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Sen. Feinstein Defends Handling of Kavanaugh Allegations: ‘Critical’ to Protect Victim’s Identity

Mediaite logo Mediaite 9/14/2018 Josh Feldman
Dianne Feinstein posing for the camera © Provided by Mediaite, LLC

The office of Senator Dianne Feinstein (D-CA) has put out a statement addressing the senator’s handling of an allegation she received of sexual misconduct against Supreme Court nominee Brett Kavanaugh.

Feinstein confirmed receipt of the letter yesterday and said she turned it over to the FBI. The New York Timesreports that the letter was sent to a congresswoman in July and “quickly shared” with Feinstein, but she was “torn by competing concerns” because the woman who wrote the letter did not want to go public:

Under pressure from other Democratic senators, who had been fighting a pitched battle against Judge Kavanaugh for weeks — largely over access to documents from his years in the George W. Bush White House — Ms. Feinstein called a meeting late Wednesday to share with the lawmakers the letter’s contents but not the letter itself.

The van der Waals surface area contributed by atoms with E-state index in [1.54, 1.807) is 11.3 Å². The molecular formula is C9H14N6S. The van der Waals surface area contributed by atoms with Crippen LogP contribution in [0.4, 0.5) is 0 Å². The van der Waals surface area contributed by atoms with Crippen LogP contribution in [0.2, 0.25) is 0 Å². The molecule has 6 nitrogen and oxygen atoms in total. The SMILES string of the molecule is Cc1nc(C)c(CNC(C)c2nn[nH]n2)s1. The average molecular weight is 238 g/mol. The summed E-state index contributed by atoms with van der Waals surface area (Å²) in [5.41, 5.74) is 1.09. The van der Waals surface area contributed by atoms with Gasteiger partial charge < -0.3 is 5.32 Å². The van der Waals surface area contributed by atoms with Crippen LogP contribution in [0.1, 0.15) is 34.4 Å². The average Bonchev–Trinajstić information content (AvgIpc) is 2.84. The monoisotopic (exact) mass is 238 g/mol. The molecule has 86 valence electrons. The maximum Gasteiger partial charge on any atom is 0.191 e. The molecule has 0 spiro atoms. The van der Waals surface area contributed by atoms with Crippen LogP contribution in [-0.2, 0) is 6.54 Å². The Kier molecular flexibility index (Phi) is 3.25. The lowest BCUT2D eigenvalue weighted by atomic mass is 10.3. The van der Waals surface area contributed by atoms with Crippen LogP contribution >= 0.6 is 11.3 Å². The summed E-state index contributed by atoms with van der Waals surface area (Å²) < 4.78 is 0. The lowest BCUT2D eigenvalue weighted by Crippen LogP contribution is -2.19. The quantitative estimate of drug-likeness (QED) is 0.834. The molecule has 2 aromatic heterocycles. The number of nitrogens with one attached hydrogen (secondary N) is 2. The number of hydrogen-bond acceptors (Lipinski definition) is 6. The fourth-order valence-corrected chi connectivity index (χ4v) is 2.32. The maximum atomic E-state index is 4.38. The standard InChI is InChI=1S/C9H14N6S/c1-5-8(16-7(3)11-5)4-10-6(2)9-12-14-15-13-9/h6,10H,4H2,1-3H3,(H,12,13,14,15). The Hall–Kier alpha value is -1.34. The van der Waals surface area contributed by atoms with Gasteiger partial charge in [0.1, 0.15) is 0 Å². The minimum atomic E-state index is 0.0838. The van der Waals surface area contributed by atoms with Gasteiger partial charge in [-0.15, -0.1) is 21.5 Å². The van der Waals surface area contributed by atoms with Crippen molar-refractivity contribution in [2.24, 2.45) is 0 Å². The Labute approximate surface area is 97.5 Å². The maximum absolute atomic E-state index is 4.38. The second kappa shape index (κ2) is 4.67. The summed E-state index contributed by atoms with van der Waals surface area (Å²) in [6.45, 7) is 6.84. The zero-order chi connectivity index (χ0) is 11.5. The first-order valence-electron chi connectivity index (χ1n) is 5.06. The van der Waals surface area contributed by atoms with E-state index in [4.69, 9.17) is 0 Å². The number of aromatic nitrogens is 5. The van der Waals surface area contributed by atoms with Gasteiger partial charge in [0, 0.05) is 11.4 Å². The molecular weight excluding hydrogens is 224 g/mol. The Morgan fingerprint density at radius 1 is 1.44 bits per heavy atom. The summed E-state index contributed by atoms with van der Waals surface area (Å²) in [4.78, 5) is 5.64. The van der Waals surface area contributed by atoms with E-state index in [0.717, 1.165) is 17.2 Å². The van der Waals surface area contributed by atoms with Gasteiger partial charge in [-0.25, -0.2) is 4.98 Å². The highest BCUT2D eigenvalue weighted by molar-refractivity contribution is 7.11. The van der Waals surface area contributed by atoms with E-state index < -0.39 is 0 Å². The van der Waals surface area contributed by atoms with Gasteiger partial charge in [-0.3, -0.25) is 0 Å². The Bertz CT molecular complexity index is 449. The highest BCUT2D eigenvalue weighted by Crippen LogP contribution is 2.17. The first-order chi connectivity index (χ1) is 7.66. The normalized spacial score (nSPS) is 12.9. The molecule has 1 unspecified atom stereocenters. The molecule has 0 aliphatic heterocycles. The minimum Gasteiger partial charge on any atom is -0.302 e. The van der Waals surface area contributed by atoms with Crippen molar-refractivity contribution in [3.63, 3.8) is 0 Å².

Several of those senators advised Ms. Feinstein to at least share the letter with law enforcement authorities, and on Thursday she announced in a cryptic statement that she had sent “information from an individual concerning the nomination of Brett Kavanaugh to the Supreme Court” to the authorities, but only after redacting the woman’s name from the document.

Feinstein has received criticism for her handling of the issue, including fromKevin de León, the Democratic state senator challenging her in her re-election bid. De León said people should know why she “waited nearly three months” to hand the letter over to authorities.

Feinstein put out a statement through a spokesperson defending her actions:

Senator Feinstein was given information about Judge Kavanaugh through a third party. The Senator took these allegations seriously and believed they should be public. However, the woman in question made it clear she did not want this information to be public. It is critical in matters of sexual misconduct to protect the identity of the victim when they wish to remain anonymous, and the senator did so in this case.

[image via screengrab]

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